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Sunday, November 25, 2001



art


GEORGE F. LEE / GLEE@STARBULLETIN.COM
Donated shoes and toiletries provided to clients of the Children's
Justice Center of Oahu are the little comforts of home that can help
make stays in the social service center just a little easier.



Child sex abuse
victim rebuilds her life

She hopes to help those, like her,
who were hurt by relatives

Rise in drug abuse, economic strains push
isle child abuse levels to highs

New family drug court targets abuse sources


By Helen Altonn
haltonn@starbulletin.com

She was 9 years old when her grandfather began abusing her sexually.

Her stepfather and an uncle also molested her, stopping short at sexual intercourse.

Now 22, she attends college full-time and works full-time at the airport.

She doesn't dwell on the years of sexual abuse. "I'm sort of embarrassed to even talk about it. To this day, I don't share that information with anybody," said the woman who shared her story with the Star-Bulletin on the condition she not be identified.

"A lot of therapists would say it's better to bring it out, to explore your feelings ... But if you keep repeating it, it's like you didn't get over it."

She said her two daughters are "my therapy."

Despite tough times, she's moving toward her goals: a bachelor's degree in two years, then a masters degree in clinical psychology and a career in Child Protective Services or counseling.

"I feel I can touch the hearts of certain people and actually reform them to be a better person," she said.

"I think what kept me going was that I don't want to be like my mother. I swear to God, I'd tell myself, even when I was small, I don't want to be an alcoholic druggie, using the (welfare) system."

She said her parents were always on alcohol and drugs, so she grew up playing the mother role for her four sisters and brother. "I would shower them, feed them and do homework with them.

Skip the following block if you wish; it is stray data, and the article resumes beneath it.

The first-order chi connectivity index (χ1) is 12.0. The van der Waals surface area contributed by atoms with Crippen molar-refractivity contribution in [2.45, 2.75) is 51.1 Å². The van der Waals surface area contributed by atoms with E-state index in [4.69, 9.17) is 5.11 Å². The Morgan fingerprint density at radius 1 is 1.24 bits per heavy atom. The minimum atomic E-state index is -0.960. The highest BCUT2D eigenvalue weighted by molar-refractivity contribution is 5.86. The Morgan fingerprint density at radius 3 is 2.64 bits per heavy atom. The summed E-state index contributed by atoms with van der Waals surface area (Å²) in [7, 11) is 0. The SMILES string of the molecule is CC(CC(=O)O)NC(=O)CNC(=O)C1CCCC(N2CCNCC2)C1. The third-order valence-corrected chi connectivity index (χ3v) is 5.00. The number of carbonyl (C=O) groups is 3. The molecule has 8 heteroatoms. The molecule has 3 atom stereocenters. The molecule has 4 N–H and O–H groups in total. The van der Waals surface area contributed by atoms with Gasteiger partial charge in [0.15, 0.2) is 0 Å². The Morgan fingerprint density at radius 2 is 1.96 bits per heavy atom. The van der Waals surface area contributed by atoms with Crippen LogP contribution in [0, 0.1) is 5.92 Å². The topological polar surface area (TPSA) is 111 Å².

"When mom was sober, she would take over normal responsibilities as a mother, but she would have withdrawal so it would take at least a week before she was back to herself."

When her grandfather began sexually assaulting her, she said, "He would tell me if I ever told my mother, I would get in trouble ... He was very intimidating, a very scary person.

"He always wanted me to come over. I told my mom I didn't want to go to his house. She thought it was because he was a very strict and mean person."


How you can help abused children

The state needs homes for temporary, long-term and adoptive care for children removed from their homes. Interested people may call 877-367-1234 toll-free statewide.


She didn't think of going to the police: "I would never think of doing that at my age."

She didn't even feel safe telling her mother until her grandfather died about 10 years ago, she said. Then her mother revealed he also had sexually abused her.

The incident with the uncle happened once when he was drunk, but the problems with the stepfather continued until her mother saw him feeling her breast, she said.

"I didn't do anything ... I just stayed still, waiting for him to stop."

Her mother "broke down crying" and went to CPS and the police, she said.

She was questioned at the Children's Justice Center. "They wanted me to repeat all the stories I didn't want to talk about. I was so glad it was over.

"It was ironic. I remember at the time feeling sorry for my stepdad, too. I didn't want him to get in trouble because he was always so nice to me. At the same time, I wanted him to stop what he was doing. I just felt confused."

She said her stepfather was found guilty and had to go to classes.

Although her mother believed her at first, she started blaming her for not saying anything about what was happening, the woman said.

She tried to explain that she was afraid he would hurt her mother.

"He used to hit my mom. They used to argue a lot. They were always intoxicated and on drugs. She told me, 'oh, you must have liked it,' just comments you don't tell a 12-year old, and I would always cry."

Her daughters attend Head Start during the day and she pays a sister to watch them at night when she's at work. Squeezed for time, she often stays up until 3 a.m. to do homework. Her first class is at 8 a.m.

"I'm lucky if I can get a couple hours (sleep) in there," she said.

"I love school. I wish I could put more time in my studies so I could get better grades," she said, noting one C among her three As and a B.

She's separated from the children's father, but he sees them weekly, she said.

She said she had a "really, really hard time" when her children were born. "I was stuck with a lot of bills I had to pay off slowly." But her daughters are the joy of her life.

"That's what I look forward to every day and my day off, when I can spend time with them, take them to the park and the zoo."



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